AKA: The Japan Connection
Directed by: James Becket
Starring: Thomas Ian Griffith, Mary Page Keller, Ken Howard, James Lew, and M.C. Gainey
Erica (Keller) is a reporter trying to get to the truth about an American selling secret aerospace/military aircraft schematics to Japanese rivals. For help, she goes to private investigator Jack Blaylock (Griffith), a man who speaks fluent Japanese, has an array of SpyTech-type devices, and knows martial arts. What are the true motivations of Malcolm Carter (Howard)? We won’t say what politician he looks like, but let’s just say he “shot someone in the face”.
When it turns out the Yakuza is involved, all hell breaks loose in the form of restrained fight sequences and plot twists and turns. Will Erica and Jack find the truth?
The tagline on the British VHS goes as follows: “You’ve Seen Seagal and Van Damme. Now...Meet the New Contender”. And, yes, in the heat of the early-to-mid 90’s action boom, various “new contenders” were trotted out: Jeff Speakman, Richard Norton, Gary Daniels, and now Thomas Ian Griffith. Some from that list are more successful than others. But the problem with Griffith, besides his odd hair, is that he has no personality (outside of his winning smile, of course). With such stiff competition back in the day, it must have proved impossible for Griffith to compete with the action names of the time with no hooks of his own. Nothing sets him apart.
It seems Ulterior Motives is an attempt to tone down the action elements and highlight the drama/thriller/romance/espionage themes. Reasonable people can argue whether this was successful, but usually muting the violence, action and stunts is NOT a good idea for the fans.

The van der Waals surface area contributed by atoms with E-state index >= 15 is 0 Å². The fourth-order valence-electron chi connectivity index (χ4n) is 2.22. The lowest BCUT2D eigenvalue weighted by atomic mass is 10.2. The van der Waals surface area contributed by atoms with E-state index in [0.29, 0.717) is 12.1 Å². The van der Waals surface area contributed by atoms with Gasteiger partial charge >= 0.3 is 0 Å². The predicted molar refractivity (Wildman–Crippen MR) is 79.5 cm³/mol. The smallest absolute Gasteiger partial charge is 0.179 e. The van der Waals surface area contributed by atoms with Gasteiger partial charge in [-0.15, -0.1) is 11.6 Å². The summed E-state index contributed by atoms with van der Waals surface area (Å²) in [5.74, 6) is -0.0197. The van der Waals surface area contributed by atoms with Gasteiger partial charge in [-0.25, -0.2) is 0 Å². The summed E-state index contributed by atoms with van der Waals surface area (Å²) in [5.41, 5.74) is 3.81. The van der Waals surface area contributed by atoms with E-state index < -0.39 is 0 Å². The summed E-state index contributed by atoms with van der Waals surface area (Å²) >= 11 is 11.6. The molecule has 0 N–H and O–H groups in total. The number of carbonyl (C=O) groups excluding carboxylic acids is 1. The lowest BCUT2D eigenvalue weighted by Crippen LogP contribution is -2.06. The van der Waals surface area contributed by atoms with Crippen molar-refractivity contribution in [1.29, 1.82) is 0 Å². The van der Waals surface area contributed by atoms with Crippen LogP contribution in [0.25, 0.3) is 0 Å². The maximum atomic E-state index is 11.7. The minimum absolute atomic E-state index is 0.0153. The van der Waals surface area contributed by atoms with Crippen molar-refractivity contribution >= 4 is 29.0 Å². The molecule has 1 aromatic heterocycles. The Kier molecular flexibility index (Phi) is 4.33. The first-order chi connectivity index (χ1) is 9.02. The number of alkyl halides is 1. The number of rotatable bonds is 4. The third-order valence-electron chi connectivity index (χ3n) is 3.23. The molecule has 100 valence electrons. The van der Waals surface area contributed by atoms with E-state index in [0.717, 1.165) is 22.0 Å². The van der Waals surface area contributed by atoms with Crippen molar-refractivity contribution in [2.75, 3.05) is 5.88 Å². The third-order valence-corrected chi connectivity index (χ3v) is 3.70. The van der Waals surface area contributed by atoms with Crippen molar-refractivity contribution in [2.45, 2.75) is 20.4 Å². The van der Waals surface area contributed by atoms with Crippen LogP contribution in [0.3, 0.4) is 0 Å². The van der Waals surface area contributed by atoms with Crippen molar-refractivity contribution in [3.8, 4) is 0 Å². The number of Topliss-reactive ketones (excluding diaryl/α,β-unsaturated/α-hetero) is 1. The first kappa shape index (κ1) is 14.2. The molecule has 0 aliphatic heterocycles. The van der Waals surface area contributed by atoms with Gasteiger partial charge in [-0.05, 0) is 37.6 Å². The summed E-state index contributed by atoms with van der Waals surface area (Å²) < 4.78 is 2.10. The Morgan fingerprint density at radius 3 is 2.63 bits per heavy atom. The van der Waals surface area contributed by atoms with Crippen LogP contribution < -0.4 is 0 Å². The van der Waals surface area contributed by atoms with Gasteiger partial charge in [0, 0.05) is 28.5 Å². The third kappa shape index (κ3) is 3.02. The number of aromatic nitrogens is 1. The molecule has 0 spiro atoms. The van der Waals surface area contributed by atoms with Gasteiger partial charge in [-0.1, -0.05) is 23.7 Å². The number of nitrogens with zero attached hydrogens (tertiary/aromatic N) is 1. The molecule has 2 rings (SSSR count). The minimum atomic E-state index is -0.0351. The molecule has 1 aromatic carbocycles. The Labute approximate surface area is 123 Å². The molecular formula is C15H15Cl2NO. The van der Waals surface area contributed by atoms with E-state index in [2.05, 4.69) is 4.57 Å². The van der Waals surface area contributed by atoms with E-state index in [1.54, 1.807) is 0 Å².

The movie has an odd, snoozy pace, and the characters could have used a bit more depth. The length and pacing issues should have been remedied by some snappy editing and better music. Or ANY music. Strangely, there is a lack of music in most scenes, and the music there is happens to be subtle and incidental. Some more driving themes would have, and should have been there to quicken the pace.
And there’s another problem. There is no big, main, evil baddie. Yes, there is an antagonist, but he’s a “secret”, so there’s no real tension regarding the hero, Blaylock, wanting to kill him. As we saw in China O’Brien (1990), lack of a sinister bad guy is hugely detrimental to the action movie formula.
We appreciate the attempt to be “different”, but it’s pointless to be different for different’s sake, especially if the outcome doesn’t deliver the goods. Ulterior Motives should have been a Showdown In Little Tokyo (1991), but instead it’s a Liberty and Bash (1989). We’re sorry if that analogy made no sense. Just see Showdown in Little Tokyo.
Ulterior Motives (a very telling title, really) needed more action and less jibber-jabber. For a much more satisfying T.I.G. (as we call him) vehicle, check out Excessive Force (1993).
Comeuppance Review by: Ty and Brett